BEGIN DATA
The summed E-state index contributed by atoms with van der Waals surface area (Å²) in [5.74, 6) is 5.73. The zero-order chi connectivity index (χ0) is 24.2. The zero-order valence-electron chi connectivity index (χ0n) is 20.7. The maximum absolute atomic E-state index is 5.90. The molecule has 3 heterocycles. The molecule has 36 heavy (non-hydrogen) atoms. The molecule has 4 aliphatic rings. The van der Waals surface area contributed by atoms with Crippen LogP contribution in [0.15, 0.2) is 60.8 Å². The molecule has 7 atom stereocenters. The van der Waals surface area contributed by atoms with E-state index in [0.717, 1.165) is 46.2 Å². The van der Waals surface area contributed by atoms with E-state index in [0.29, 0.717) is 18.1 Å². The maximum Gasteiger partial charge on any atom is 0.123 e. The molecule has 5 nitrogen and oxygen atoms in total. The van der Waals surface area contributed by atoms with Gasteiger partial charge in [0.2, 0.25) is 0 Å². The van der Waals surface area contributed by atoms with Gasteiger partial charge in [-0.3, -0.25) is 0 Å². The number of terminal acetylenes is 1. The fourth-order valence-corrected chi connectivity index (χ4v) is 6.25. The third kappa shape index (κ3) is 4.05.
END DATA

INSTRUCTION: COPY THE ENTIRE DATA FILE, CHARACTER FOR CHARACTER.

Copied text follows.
The summed E-state index contributed by atoms with van der Waals surface area (Å²) in [5.74, 6) is 5.73. The zero-order chi connectivity index (χ0) is 24.2. The zero-order valence-electron chi connectivity index (χ0n) is 20.7. The maximum absolute atomic E-state index is 5.90. The molecule has 3 heterocycles. The molecule has 36 heavy (non-hydrogen) atoms. The molecule has 4 aliphatic rings. The van der Waals surface area contributed by atoms with Crippen LogP contribution in [0.15, 0.2) is 60.8 Å². The molecule has 7 atom stereocenters. The van der Waals surface area contributed by atoms with E-state index in [0.717, 1.165) is 46.2 Å². The van der Waals surface area contributed by atoms with E-state index in [0.29, 0.717) is 18.1 Å². The maximum Gasteiger partial charge on any atom is 0.123 e. The molecule has 5 nitrogen and oxygen atoms in total. The van der Waals surface area contributed by atoms with Gasteiger partial charge in [0.2, 0.25) is 0 Å². The van der Waals surface area contributed by atoms with Gasteiger partial charge in [-0.3, -0.25) is 0 Å². The number of terminal acetylenes is 1. The fourth-order valence-corrected chi connectivity index (χ4v) is 6.25. The third kappa shape index (κ3) is 4.05.